Uriel Fogué, an architect, design lecturer at the European University of Madrid in Spain, and a Nudge blog reader sends along a great story of interactive learning from his classroom. The lesson relates wisdom of the crowds, feedback, gambling, and solar energy. Quite a combination.
I run a Workshop called Energy Bets at the Universidad Pontificia Javeriana de Bogotá (Colombia). The idea was to explore during two weeks the architectonic opportunities that the use of solar photovoltaic technology entails nowadays.
The students’ assignment was to design in full a building using integrated solar photovoltaic systems. In order to get ready, they had to acquire a basic knowledge of this technology, but instead of a conventional lecture, we chose to nudge them to learn it for themselves. We called the nudge we used “Quinielas energéticas” (Energy Bets) and it worked as follows.
We had installed a solar panel in our office’s balcony in Madrid. There was a webcam monitoring the panel and sending information in real time to Colombia, where it was projected on the classroom’s screen. The idea was to turn the classroom into a simulated energy stock-market. As a pre-requisite for the workshop, the students had to pay a betting fee of around 15$. This was their initial bet in our quiniela (pools). Every morning, at the beginning of the lecture, we made a question concerning the Madrid panel (such as ‘How much energy is it going to catch tomorrow at 12am?’ or ‘How many solar panels like the one we are working with would be necessary to give service to a full electric house with this and that requirements?’). At the end of the lecture, the students had to give an answer, in which they gambled 1$ at least. During each session the students were supposed to find out the information needed to give the correct answer, by whatever means they could use.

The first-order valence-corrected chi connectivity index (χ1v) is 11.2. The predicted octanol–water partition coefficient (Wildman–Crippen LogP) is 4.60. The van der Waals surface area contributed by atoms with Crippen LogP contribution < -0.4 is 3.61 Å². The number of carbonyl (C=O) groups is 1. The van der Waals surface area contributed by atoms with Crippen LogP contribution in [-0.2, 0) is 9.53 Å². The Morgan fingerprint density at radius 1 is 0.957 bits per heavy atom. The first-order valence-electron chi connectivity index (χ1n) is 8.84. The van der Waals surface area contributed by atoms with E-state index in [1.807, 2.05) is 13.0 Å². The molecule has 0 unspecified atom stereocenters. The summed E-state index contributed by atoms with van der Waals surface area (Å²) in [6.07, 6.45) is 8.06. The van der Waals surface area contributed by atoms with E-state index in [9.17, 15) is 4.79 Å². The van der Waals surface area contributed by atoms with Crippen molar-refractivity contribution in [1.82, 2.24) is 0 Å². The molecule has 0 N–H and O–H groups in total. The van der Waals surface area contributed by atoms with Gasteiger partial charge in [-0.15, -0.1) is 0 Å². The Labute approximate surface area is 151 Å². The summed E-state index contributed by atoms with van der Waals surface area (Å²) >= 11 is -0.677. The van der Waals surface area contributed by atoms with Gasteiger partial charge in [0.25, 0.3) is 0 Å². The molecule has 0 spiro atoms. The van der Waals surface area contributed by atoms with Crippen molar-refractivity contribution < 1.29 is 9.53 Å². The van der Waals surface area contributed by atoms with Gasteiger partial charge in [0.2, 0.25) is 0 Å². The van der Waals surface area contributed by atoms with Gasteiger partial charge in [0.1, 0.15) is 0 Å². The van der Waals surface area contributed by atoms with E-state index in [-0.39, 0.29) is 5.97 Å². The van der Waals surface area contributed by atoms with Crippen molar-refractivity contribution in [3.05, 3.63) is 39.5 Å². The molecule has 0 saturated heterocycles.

The first three days nobody got the right answer. But after the 4th session and for the remaining, there was more than one winner every day and the estimates became so accurate, that we had to consider decimal figures in the answers in order to choose the daily winner. The rules stated that the last, the day person who achieved the highest score of correct answers, would get all the collected money.
Through this nudge-gambling the students became photovoltaic experts in a record time, and were able to use the new knowledge in their architectural designs. On the other hand, this kind of active participation (instead of recieving information or obeying technological mandates, having to looking for it) turned the learning process into a playful, making the technological knowledge an enjoyable topic.
The experience was so successful that it left us thinking whether we could transform the learning of ecological principles into a sort of gambling vice, in which the participants would get hooked to getting the right answers.